(Bloomberg) — Goodyear Tire & Rubber Co. suffered its worse loss since Black Monday in 1987 after the company said inflationary pressures are likely to continue this year, tarnishing a quarter in which results outpaced expectations.
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The tiremaker is grappling with several challenges, including rising costs, staffing difficulties and semiconductor shortages that are straining auto production, Goodyear executives said on an earnings call with analysts Friday. The company has countered rising expenses through productivity gains, but inflation will be above levels that Goodyear can offset at least through the first half of the year.
“We expect cost pressures to persist over the next several quarters,” Chief Executive Officer Richard Kramer said on a call with analysts.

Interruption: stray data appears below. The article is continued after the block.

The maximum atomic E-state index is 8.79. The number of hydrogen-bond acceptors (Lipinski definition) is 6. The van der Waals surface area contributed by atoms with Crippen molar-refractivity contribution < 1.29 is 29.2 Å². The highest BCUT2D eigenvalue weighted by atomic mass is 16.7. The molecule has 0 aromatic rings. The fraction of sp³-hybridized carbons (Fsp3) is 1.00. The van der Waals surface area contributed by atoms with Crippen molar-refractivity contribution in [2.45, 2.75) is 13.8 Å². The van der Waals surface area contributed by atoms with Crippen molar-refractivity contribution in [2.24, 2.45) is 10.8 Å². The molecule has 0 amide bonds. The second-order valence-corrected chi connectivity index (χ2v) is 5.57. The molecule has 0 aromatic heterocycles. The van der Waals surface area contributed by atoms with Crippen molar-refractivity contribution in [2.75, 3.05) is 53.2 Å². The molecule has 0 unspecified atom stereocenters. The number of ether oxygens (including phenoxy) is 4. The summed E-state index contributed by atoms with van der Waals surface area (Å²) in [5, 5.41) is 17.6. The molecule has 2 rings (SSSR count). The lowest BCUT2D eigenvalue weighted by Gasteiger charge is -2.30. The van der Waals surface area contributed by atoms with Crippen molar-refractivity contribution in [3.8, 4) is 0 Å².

The shares plunged 27% in New York, the worst rout since Oct. 19, 1987, the day of one of the sharpest market crashes in U.S. history.
Friday’s drop came even though the company reported adjusted fourth-quarter earnings of 57 cents a share, far exceeding the 32-cent average of analysts’ estimates compiled by Bloomberg. Sales jumped to $5.05 billion, Goodyear said, also topping expectations.
Cash flow this year will be around break-even, Goodyear said on the call. Analysts had predicted $471 million in free cash flow.
(Updates with stock decline beginning in first paragraph)
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